And for future discussion: there are three films coming out shortly based on books that I've very interest in -

"No Country For Old Men" -
"Persepolis" and
"The Golden Compass"

message 43: by Tosh (last edited Aug 25, 2016 01:21PM) (new)

Tosh | 68 comments Contempt would be interesting. It is probably Godard's most straight true to the book film. And it would be fascinating to re-view American Friend (Ripley's Game).

message 44: by Bronwyn (last edited Aug 25, 2016 01:21PM) (new)

Bronwyn | 4 comments The Human Stain
The Shining

I think these would be fun. I've already read Lolita but I think it would fun to do because of the two different film versions.

message 45: by Eileen (last edited Aug 25, 2016 01:21PM) (new)

Eileen | 6 comments Loved One was a great book made into a really entertaining film, probably because the filmmakers decided they weren't married to their source material.

I'd be interested in Nathaniel West adaptations, but I suspect the movies are not very good. Has anyone seen the 1950s Montgomery Clift version of Miss Lonelyhearts? I've read the book but not seen the film. I love Clift, so I'm curious.

I'm a fan of Graham Greene. I thought that End of the Affair was a great book made into a pretty good movie. The filmmakers made a huge change in the relationship of the two primary men that upped the drama factor at the end. It worked. It wasn't necessary in the book, but helped the movie. It would be great to get someone else's perspective on that.

In the meantime, Clockwork Orange is a great first choice. I won't be reading along because I'm swamped in my school program, but I'm sure the ensuing discussion will refresh my memory of both book and film.

message 46: by Jonathan (last edited Aug 25, 2016 01:21PM) (new)

Jonathan | 8 comments "Mother Night" is an excellent film, although I watched it several years after I had read the novel. Alan Arkin and Nick Nolte turn in great performances.

Yes, I did read "1408" though I have not seen the film. Based on the previews, the film added a lot of back story. (It would have to. The King story wouldn't have provided nearly enough material for a feature-length film.)

message 47: by Robert (last edited Aug 25, 2016 01:21PM) (new)

Robert | 111 comments I saw "The Day of the Locust" a long time ago and recall it as being lurid and grotesque. I've never seen the Montgomery Clift film, but have read that it has almost no similarity to the book. There was also an adaptation of "Miss Lonelyhearts" produced for PBS - I think it was in the early 80s.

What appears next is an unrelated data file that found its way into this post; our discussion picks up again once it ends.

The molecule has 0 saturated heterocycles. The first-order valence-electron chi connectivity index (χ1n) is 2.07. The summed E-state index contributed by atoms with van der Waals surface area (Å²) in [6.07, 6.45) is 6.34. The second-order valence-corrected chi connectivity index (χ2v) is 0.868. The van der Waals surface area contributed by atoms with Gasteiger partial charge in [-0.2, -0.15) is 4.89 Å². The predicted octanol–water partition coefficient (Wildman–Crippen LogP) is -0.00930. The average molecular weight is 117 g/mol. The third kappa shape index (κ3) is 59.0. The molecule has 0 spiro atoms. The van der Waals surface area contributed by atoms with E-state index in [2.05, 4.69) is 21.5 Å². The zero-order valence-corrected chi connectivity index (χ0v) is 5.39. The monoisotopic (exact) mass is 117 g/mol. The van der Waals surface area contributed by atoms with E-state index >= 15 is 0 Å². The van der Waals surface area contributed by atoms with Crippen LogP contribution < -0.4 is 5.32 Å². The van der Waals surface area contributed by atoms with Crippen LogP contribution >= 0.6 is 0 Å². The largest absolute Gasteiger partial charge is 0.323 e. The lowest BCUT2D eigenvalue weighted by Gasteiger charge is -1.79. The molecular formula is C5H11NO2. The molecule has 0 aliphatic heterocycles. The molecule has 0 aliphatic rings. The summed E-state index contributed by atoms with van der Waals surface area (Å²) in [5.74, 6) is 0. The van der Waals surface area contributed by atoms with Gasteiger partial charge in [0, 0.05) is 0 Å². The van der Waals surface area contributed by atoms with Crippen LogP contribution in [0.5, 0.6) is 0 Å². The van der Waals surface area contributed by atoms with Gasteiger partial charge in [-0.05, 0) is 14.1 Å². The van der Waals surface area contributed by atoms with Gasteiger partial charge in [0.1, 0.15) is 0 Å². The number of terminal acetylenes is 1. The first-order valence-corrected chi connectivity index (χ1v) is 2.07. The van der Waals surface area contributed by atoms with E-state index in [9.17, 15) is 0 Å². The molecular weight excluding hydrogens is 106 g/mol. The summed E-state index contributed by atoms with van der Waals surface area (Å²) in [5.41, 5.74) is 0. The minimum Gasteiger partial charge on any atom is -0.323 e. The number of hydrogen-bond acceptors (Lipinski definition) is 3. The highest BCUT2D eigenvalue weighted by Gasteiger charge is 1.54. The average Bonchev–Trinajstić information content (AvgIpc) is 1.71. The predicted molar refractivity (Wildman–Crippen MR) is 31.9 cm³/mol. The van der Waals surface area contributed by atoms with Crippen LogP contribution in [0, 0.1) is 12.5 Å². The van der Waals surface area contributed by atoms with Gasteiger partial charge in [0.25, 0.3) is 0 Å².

message 48: by brian (last edited Aug 25, 2016 01:21PM) (new)

brian   one of my all time favorite movies is SUDDENLY LAST SUMMER. a truly grotesque and demented movie co-written by Gore Vidal based on a Tennessee Williams play. incest, male hustling, cannabalism, insane asylums, montgomery clift performing drunk through nearly the entire movie (!!!), katherine hepburn being lowered into her garden of death on a throne... yeah, it's one of the most fantastically deranged movies i've ever seen. i love it. interesting topic could how much vidal added (and how much he was forced to remove to comply with censorship codes) to the original one act play...

message 49: by Eileen (last edited Aug 25, 2016 01:21PM) (new)

Eileen | 6 comments The film of Suddenly Last Summer is a great guilty pleasure of mine. They were saddled with a restrictive code but somehow managed to convey every lurid detail. Actually, some of the details seem more lurid because they are left to your imagination. What a strange time that must have been, when it was more acceptable to talk about cannibalism than homosexuality, and when one could successfully be made into a code for the other.

message 50: by Kimley (last edited Aug 25, 2016 01:22PM) (new)

Kimley | 201 comments Mod
I've been swamped with work today... but it's great to see all these fantastic suggestions!

Some of the things that really appealed to me -
Lolita (obviously, notice the icon I have for the group - one of my all time favorite books/writers and films)
Ripley's Game/American Friend - I'm a huge Highsmith and Wim Wenders fan
Rashomon - just added the book to my "to read" list
Anything Graham Greene definitely! Third Man would be good.
I'm a big Nathanael West fan but haven't seen any of the films mentioned.
And, yeah, Berlin Alexanderplatz would be great but I'm guessing that only Robert, Brian, me and maybe Tosh would be up for that. Anyone else?

I don't know anything about Suddenly Last Summer but Monty Clift, Katherine Hepburn, cannabalism, homosexuality - uh, yeah, I think that's a must see just for the sheer craziness of all that!

So, keep the suggestions coming and I'll put together a list of everything suggested for us all to vote on in December for January's reading/screening.